Health reforms: Cautious support from West Coast leaders

5:45 am on 22 April 2021

Sweeping reforms to the public health system have been met with cautious optimism on the West Coast.

But there is also concern that the region could lose its community voice in the running of local health services.

Te Nikau Hospital & Health Centre, Greymouth

Photo: RNZ / Nate McKinnon

In the biggest shake-up of the sector in decades, all district health boards will be disbanded, to be replaced by one new authority, Health NZ, which will plan health services for the whole country.

The new body will have district offices and four regional divisions.

A new Māori Health Authority, with the power to directly commission health services for tangata whenua, is also part of the mix.

West Coast DHB chairman Rick Barker, a former Labour MP, told Local Democracy Reporting he welcomed the reforms.

"The idea is to create boundary-less health. The DHBs have created boundaries around services and we have significant duplication of bureaucratic systems.

"The reforms are an opportunity to reduce bureaucracy and divert that money to front-line health care."

West Coast DHB was already halfway there, through its sharing of services with Canterbury, and the new system would only strengthen that, Barker said.

The region would no longer have elected members on a health board but accountability to local communities would be ensured by the publishing of detailed health statistics for each region.

The DHB's general manager of Māori health, Gary Coghlan, was also upbeat about the reforms.

"I think it's a really positive thing -- the West Coast DHB has done more than many boards to improve Māori health equity, but the changes will mean a fairer funding regime for Māori NGOs.

"Māori providers have always had trouble attracting and keeping staff because the DHBs pay more ... I think this will really boost Māori leadership of those services, and help our people."

West Coast Primary Health Organisation chairman Kevin Hague, a former Green MP, said PHOs would lose their major function of channelling funding for GP practices, but they could still be the best vehicle for retaining a local voice in health services.

"We are strongly community-based and we have close links with not just GPs but Allied Health services around the region -- it sounds as if there may still be a role for PHOs."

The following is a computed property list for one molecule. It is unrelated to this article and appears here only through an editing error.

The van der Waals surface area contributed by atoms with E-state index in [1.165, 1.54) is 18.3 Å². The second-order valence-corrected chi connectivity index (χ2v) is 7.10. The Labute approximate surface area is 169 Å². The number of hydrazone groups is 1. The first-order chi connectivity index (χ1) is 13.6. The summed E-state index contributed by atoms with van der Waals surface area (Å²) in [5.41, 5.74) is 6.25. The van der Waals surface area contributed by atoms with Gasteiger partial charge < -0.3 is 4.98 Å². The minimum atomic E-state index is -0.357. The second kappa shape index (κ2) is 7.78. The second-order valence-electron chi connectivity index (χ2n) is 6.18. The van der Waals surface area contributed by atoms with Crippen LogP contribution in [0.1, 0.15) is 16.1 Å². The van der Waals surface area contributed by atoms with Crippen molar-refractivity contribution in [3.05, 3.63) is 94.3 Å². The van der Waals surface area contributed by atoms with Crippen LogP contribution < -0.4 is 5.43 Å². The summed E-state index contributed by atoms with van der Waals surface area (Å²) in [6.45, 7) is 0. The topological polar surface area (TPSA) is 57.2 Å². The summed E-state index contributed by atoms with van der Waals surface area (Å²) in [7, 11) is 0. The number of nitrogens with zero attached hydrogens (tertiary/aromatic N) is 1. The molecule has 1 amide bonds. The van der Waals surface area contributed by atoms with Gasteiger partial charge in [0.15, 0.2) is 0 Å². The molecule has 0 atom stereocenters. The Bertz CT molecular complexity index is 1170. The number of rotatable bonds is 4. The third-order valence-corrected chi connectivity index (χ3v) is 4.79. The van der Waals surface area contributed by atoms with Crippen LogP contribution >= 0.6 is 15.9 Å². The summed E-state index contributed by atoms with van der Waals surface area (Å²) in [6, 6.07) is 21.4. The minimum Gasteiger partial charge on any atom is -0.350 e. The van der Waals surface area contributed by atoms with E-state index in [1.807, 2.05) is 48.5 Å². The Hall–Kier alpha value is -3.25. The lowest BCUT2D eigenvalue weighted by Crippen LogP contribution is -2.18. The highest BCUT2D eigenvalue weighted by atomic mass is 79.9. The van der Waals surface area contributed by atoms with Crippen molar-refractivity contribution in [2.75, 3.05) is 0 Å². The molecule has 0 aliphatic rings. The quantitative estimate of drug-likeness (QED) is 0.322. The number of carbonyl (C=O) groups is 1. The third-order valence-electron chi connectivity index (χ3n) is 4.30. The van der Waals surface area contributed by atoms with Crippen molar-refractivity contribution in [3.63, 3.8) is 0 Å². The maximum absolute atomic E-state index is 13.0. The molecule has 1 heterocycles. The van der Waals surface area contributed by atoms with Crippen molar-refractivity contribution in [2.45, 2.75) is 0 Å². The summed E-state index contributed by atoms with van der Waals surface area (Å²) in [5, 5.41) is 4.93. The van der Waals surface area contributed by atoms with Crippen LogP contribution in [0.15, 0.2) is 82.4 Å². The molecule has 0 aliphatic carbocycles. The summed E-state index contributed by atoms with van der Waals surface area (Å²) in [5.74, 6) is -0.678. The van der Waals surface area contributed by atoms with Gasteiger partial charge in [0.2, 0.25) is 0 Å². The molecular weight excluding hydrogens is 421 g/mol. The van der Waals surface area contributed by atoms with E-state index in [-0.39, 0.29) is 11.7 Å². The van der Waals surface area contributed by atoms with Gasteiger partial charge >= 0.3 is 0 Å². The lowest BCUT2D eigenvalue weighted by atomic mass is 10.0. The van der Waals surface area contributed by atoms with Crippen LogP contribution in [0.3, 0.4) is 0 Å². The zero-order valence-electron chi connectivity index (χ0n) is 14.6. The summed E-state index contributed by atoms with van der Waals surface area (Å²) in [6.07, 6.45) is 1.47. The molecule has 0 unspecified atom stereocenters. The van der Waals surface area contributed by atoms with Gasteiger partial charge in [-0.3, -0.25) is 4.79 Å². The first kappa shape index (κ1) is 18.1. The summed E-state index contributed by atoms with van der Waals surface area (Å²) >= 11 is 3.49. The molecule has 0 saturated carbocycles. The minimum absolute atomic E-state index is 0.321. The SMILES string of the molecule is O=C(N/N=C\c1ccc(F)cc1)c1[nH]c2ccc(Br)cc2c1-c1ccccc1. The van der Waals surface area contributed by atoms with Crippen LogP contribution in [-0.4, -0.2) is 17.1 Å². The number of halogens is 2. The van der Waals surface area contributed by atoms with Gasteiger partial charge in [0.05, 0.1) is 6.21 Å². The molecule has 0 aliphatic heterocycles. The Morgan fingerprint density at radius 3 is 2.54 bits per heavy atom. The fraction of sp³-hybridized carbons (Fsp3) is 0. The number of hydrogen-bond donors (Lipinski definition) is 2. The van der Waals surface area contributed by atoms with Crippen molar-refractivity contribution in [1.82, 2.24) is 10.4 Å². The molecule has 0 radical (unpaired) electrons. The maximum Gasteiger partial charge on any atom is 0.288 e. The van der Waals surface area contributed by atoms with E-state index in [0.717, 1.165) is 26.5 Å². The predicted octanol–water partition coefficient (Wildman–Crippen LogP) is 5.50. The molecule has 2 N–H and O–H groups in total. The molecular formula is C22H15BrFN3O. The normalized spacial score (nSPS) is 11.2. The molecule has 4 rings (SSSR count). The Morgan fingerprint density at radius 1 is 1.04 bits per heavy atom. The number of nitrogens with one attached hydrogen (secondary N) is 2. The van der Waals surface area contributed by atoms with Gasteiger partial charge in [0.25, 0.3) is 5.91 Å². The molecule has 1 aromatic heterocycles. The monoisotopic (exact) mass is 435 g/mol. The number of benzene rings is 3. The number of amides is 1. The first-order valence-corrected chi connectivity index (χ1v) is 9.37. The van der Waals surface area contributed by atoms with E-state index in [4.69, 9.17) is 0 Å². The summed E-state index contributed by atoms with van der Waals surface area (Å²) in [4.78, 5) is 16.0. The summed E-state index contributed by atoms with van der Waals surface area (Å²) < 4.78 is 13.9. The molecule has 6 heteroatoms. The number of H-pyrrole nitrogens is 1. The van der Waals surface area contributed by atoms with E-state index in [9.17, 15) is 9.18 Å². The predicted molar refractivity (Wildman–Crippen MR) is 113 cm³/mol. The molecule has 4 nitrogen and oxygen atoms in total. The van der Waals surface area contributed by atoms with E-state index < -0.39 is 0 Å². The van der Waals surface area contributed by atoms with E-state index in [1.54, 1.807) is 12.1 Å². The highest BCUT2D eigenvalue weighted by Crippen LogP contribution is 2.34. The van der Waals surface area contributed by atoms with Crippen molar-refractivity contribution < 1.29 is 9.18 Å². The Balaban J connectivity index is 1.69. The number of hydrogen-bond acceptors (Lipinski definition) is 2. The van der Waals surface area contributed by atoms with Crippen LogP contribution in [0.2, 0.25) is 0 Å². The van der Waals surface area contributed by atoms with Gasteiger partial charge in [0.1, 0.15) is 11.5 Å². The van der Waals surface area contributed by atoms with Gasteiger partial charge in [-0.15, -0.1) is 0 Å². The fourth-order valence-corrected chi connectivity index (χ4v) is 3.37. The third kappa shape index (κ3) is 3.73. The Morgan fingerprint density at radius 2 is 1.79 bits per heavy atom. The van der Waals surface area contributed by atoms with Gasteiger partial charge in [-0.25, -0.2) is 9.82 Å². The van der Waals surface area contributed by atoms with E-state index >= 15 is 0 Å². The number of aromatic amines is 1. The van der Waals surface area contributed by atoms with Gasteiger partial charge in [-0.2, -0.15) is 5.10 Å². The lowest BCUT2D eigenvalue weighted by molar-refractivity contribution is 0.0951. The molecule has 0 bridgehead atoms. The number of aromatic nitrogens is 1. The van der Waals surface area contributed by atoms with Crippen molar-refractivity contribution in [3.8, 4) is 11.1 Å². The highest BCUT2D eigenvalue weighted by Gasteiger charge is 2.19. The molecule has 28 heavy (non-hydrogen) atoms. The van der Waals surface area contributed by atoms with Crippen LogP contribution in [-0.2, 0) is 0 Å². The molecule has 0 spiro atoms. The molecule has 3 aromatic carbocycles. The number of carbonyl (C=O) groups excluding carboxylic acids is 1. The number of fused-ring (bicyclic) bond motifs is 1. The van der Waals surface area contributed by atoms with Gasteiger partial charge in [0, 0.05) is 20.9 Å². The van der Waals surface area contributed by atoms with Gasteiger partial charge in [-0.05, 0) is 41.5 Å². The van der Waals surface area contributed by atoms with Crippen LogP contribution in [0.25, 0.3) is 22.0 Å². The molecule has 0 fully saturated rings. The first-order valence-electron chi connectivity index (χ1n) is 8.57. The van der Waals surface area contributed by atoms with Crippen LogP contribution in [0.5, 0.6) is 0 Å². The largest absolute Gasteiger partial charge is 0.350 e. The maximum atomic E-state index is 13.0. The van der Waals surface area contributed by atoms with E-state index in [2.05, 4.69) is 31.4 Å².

West Coast DHB member Peter Neame, who was first elected to a West Coast hospital board in 1986, also saw the changes as "a good thing".

The former psychiatric nurse and veteran mental health advocate said mental health services had been on a downwards slide ever since they were handed over to DHBs.

"Go back 50 years and mental health was a separate division of the Health Department. They've been the poor relation ever since the DHBs took them on -- we are going back to the future with these reforms and it may be that mental health services will get the attention and funding they deserve -- though I am sceptical."

Mayors less enthusiastic

West Coast mayors were less enthusiastic about the health reforms, fearing that the Coast would struggle to be heard in the new regime.

Centralisation of services was a risk for the region, Westland Mayor Bruce Smith said.

"They're putting control of the things we do in the hands of a few people in Wellington -- first the polytechs, then the councils' water services and now health -- it's called socialism and it's a worrying trend."

Greymouth Mayor Tania Gibson agreed.

"Centralising the health bureaucracy is going to cost a lot of money -- we have a pretty good system, though it was underfunded. The hard option was to fix it, not create a whole new one."

Buller Mayor Jamie Cleine took a more positive line.

"They want to fix the 'postcode health' situation where how you're treated depends on where you live. But regions have different health needs and I'm wondering how they are going to ensure that they retain the local voice to advocate for those needs."

There was no doubt the health system had become overly bureaucratic and having separate boards had put a heavy load on the health spend, Cleine said.

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